Once, Tammy Strobel and her husband were living a normal middle-class lifestyle: driving two cars, commuting long distances, and living well beyond their means. Now they are living the voluntary downsizing; or smart-sizing; dream. In this book Strobel combines research on well-being with numerous real-world examples to offer practical inspiration. Her fresh take on our things, our work, and our relationships spells out micro-actions that anyone can take to step into a life that’s more conscious and connected, sustainable and sustaining, heartfelt and happy.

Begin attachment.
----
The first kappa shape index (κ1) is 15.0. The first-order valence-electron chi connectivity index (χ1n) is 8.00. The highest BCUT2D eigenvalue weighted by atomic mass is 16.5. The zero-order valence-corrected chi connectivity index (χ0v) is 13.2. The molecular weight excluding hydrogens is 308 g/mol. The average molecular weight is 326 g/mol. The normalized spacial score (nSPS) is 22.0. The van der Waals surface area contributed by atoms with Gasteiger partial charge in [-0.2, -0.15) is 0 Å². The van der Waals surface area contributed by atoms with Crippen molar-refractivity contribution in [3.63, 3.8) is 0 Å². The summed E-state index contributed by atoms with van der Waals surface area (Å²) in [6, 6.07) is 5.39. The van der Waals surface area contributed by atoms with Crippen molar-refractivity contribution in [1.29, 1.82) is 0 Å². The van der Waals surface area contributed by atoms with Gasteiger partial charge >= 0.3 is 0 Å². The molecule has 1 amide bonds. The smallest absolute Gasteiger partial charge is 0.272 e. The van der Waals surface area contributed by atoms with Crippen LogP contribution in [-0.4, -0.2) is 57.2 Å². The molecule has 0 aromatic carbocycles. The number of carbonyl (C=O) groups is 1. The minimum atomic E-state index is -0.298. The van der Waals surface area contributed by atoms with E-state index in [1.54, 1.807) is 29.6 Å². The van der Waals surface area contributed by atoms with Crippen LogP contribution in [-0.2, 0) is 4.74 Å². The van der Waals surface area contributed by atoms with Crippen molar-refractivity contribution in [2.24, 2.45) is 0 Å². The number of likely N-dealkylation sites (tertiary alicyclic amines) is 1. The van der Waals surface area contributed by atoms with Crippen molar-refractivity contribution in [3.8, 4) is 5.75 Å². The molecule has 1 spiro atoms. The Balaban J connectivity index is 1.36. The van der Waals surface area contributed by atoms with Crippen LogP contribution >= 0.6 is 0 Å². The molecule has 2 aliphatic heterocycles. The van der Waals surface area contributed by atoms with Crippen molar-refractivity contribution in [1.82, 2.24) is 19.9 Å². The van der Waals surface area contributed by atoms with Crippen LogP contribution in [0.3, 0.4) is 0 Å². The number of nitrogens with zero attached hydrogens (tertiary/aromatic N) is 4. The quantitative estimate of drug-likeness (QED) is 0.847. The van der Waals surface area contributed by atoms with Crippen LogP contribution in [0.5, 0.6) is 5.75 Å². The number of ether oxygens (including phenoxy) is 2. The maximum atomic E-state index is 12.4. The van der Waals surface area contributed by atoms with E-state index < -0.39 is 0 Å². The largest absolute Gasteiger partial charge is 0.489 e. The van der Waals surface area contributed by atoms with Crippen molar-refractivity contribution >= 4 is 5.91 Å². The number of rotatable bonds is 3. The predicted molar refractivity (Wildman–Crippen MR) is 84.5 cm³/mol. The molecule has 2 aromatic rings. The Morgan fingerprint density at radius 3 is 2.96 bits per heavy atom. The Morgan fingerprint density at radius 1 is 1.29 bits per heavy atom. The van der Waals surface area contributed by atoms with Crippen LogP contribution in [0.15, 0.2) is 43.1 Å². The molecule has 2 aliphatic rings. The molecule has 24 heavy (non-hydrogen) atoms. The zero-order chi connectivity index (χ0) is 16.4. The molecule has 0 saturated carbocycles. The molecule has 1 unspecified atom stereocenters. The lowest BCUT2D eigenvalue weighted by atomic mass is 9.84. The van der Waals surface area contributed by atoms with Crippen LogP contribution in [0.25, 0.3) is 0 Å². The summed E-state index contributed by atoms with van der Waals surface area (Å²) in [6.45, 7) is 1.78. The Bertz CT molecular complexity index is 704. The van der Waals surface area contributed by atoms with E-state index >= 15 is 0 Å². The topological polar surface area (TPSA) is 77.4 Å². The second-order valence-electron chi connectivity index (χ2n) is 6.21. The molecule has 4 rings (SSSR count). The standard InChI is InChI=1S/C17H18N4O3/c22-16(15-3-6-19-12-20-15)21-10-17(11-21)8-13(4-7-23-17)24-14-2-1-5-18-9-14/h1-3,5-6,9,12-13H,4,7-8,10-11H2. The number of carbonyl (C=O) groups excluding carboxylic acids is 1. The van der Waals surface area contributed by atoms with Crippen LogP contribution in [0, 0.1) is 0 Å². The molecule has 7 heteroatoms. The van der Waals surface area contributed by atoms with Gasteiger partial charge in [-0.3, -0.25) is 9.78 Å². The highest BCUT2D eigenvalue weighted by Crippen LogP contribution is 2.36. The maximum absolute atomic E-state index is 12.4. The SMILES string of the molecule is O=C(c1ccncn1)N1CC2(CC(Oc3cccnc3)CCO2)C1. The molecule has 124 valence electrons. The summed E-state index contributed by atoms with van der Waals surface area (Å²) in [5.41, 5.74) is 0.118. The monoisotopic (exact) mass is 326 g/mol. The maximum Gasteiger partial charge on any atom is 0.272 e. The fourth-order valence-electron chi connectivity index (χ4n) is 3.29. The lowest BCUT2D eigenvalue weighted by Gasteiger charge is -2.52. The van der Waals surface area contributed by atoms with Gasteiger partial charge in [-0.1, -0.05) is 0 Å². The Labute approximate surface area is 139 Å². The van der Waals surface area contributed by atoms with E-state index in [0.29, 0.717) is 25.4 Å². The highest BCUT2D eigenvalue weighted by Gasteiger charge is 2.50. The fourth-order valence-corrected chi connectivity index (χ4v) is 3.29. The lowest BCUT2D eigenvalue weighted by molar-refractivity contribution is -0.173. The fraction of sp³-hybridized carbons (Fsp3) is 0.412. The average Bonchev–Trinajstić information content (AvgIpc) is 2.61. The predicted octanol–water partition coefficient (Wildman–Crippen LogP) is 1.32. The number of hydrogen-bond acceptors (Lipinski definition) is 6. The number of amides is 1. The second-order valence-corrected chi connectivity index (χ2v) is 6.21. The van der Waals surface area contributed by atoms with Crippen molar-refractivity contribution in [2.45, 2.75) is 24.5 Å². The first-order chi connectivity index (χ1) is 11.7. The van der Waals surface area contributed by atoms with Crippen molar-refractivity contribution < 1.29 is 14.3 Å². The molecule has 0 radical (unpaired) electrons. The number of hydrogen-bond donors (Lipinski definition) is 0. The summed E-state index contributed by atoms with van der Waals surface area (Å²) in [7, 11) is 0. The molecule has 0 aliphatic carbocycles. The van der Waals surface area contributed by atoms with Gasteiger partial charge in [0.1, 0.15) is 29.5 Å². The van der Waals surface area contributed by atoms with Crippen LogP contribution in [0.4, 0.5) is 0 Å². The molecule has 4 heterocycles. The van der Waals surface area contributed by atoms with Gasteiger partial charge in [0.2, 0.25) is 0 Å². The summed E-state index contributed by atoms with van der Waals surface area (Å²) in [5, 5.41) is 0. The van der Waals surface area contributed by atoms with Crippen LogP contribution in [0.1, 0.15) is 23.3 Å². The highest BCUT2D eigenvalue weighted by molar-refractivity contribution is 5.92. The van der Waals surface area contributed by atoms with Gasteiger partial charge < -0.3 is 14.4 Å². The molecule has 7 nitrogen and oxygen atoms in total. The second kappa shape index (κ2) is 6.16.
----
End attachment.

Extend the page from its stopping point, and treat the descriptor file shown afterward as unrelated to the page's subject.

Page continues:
This cheerful handbook offers the emotional and practical lessons Strobel learned while radically downsizing her living space, disposing of most of her possessions, and simplifying her lifestyle. Through her RowdyKittens blog, Strobel and her husband have shared their transition from a generous two-bedroom apartment in 2004 to the TV-free, refrigerator-free, 128-square-foot house-on-wheels parked in a corner of a friend s Portland, Ore., yard. She makes a persuasive argument for simplification and is careful to offer advice not only to Small Living movement radicals but to anyone looking to right-size their life. Social relationships, she argues, should be both the core of personal satisfaction and a way to share resources. Additionally, Strobel urges budgeting for experiences rather than objects and finding ways to spend less time commuting and working just to pay for unnecessary goods. A list of micro-actions that anyone can do like the 100 Thing Challenge or the one in, one out rule is offered to aid in re-evaluating one s relationship with space and ownership. Although her personal choices may seem extreme, the environmental politics and magnitude of change Strobel asks of her reader is distinctly moderate, making this a practical book even for those who only want to live a little bit lighter.